Everyone needs to take a break from time to time, especially if you’ve been collaborating closely for an hour or more. But when working together remotely, breaks have a way of stretching out longer than intended. Here’s one simple rule for avoiding the Endless Break.
It’s a common enough scenario: you work together with a coworker for an hour or so, and then you hit a stopping point and decide to take a 5-minute breather. Both of you go for a walk, maybe grab some water, and then head back to the desk and sit down again to get some more work done.
When collaborating remotely, it doesn’t always work out like that. You get back to your desk, and check your teammate’s IM status. It doesn’t say “away”, but she hasn’t posted anything on your presence app, and you don’t want to nag her, so you decide to check your email. A few minutes go by and she IMs you, but you’re busy writing an email reply and don’t see it immediately. When you finally reply to her, she’s busied herself with something else, and asks you to wait for a couple of minutes. Before long 20 minutes have gone by, and you’ve lost any momentum you had for the task at hand.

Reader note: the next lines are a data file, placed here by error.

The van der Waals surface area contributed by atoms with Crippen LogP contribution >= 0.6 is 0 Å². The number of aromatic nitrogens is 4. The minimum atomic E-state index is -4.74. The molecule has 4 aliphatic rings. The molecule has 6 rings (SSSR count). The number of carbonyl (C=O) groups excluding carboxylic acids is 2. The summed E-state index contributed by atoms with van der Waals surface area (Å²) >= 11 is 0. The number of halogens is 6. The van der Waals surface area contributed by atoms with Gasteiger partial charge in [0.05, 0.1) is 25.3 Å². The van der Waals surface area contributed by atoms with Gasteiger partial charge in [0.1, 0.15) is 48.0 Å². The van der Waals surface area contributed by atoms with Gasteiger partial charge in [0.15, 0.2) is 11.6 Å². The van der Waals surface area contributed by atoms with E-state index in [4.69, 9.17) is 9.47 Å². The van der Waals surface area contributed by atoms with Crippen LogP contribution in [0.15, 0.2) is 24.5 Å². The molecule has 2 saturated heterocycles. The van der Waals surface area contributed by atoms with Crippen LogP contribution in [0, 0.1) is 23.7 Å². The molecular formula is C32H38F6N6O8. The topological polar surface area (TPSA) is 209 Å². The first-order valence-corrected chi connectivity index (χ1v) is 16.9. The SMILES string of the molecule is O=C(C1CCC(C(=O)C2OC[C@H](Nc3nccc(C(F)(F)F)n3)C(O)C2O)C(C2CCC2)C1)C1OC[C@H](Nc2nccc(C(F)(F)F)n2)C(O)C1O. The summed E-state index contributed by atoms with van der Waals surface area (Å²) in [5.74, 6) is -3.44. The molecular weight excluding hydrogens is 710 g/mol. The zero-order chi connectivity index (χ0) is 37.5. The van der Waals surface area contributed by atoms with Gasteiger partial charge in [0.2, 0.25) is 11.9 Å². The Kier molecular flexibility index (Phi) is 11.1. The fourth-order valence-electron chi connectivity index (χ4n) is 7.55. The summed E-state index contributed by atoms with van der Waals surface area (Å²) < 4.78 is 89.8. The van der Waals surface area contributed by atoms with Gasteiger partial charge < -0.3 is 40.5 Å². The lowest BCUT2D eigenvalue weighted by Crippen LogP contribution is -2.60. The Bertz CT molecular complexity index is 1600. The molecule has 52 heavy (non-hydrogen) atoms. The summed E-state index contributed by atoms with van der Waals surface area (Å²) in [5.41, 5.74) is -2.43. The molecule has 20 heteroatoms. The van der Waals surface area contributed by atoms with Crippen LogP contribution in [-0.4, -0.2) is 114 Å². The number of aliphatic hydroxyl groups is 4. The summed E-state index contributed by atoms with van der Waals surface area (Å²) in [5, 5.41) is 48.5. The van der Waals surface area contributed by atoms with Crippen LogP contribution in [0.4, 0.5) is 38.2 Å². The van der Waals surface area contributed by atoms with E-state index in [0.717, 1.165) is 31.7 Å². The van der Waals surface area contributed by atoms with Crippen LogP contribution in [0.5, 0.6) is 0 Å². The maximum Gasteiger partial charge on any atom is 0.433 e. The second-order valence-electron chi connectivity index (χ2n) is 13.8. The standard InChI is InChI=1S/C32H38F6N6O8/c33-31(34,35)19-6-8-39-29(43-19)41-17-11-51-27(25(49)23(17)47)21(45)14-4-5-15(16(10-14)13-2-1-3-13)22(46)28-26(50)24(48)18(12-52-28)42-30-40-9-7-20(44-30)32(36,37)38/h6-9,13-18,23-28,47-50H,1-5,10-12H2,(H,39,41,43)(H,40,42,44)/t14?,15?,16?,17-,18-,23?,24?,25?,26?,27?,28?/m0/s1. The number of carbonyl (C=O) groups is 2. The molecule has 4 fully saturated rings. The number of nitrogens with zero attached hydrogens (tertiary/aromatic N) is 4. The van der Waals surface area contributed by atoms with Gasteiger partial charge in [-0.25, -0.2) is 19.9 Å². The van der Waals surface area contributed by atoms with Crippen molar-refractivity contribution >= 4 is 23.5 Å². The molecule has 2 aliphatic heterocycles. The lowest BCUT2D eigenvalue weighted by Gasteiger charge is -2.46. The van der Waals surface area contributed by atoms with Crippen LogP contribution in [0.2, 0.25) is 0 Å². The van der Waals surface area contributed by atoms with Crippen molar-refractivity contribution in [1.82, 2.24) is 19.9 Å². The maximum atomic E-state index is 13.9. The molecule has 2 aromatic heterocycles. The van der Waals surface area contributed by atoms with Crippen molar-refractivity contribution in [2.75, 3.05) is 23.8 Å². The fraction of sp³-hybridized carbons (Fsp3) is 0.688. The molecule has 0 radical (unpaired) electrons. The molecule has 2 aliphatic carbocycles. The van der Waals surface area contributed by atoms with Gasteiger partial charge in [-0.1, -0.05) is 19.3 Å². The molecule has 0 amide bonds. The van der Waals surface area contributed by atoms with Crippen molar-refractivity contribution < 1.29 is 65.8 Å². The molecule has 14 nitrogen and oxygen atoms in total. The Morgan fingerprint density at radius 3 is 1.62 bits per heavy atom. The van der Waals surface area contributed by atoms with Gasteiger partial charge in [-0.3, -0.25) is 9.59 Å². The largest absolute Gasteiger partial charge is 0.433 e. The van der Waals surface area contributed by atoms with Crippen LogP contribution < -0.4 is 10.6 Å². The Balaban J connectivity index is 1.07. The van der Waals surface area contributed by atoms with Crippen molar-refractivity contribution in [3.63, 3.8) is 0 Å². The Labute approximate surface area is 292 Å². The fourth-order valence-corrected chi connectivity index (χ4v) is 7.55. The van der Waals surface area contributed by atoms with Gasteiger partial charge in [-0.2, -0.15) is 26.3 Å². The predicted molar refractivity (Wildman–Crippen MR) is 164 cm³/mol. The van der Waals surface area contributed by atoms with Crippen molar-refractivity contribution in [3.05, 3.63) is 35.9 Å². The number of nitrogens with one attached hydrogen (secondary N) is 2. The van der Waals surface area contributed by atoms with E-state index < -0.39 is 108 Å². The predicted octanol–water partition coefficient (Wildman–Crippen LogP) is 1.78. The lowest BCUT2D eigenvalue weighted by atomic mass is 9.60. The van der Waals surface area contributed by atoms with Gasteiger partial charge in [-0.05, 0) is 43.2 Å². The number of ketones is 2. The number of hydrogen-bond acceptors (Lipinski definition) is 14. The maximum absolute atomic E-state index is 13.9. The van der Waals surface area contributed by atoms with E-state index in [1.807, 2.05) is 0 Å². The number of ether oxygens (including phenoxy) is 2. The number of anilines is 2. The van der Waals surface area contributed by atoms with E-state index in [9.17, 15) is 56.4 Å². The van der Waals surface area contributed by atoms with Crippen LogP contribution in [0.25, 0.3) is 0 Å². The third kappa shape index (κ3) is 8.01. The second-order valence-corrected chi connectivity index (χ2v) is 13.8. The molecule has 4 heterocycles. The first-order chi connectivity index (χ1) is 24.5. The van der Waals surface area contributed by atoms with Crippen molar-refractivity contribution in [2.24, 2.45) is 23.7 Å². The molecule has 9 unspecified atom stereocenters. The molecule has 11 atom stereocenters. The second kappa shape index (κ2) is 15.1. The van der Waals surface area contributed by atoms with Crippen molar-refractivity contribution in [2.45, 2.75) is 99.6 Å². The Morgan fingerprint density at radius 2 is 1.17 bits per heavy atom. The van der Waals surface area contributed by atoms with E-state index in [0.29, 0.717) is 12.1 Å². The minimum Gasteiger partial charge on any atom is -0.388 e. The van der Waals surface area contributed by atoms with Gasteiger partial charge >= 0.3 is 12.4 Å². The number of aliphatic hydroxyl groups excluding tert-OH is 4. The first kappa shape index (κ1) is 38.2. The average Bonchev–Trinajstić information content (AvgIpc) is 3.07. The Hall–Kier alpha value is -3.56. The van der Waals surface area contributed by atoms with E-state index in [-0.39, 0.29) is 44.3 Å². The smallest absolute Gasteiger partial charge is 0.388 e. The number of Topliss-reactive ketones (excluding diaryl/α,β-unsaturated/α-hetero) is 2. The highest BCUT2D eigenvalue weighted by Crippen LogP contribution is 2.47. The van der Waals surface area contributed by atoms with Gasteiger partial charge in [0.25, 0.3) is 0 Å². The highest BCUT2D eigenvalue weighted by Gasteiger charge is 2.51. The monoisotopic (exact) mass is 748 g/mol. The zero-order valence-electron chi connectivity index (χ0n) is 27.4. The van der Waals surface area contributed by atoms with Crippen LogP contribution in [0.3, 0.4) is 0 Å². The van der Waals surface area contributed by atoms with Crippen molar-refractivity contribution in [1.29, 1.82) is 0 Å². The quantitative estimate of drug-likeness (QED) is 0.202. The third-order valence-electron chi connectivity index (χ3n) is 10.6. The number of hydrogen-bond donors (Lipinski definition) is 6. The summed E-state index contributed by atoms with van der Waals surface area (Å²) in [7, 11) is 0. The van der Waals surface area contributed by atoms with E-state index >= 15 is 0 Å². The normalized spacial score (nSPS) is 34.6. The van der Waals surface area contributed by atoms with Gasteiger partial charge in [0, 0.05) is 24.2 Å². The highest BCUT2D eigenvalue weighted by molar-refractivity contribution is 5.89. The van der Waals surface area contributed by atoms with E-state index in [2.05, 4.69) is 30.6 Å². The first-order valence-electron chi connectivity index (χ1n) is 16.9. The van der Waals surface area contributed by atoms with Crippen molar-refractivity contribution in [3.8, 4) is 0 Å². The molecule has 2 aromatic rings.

Sound familiar? I know I’ve had this happen to me quite a few times, and I know from my interviews with other remote workers that I’m not alone in this. So what to do? How do you keep your breaks short without nagging each other?
The key is simple: keep the video feed on. You are using video chat for your collaboration sessions, right? Maybe you’ve taken my advice and set up dedicated “Skype appliances” for your audio and video communications. Well, instead of shutting down your Skype session when you get up for a break, leave it on, and pointed at your empty seat. If you get back first, you’ll be able to see exactly when your coworker returns and pick up the conversation where you left off. And with the call still live and that camera pointed at your chair, you’ll be less tempted to dawdle on your break or to check Facebook before getting back to work.
After all, it’s not like you’re paying for every minute that the call is maintained. Use that bandwidth you’re paying for, and keep the call open during your breaks. You’ll never again have to worry about whether it’s too soon to give your coworker a virtual “poke”.
Title image by Carey Ciuro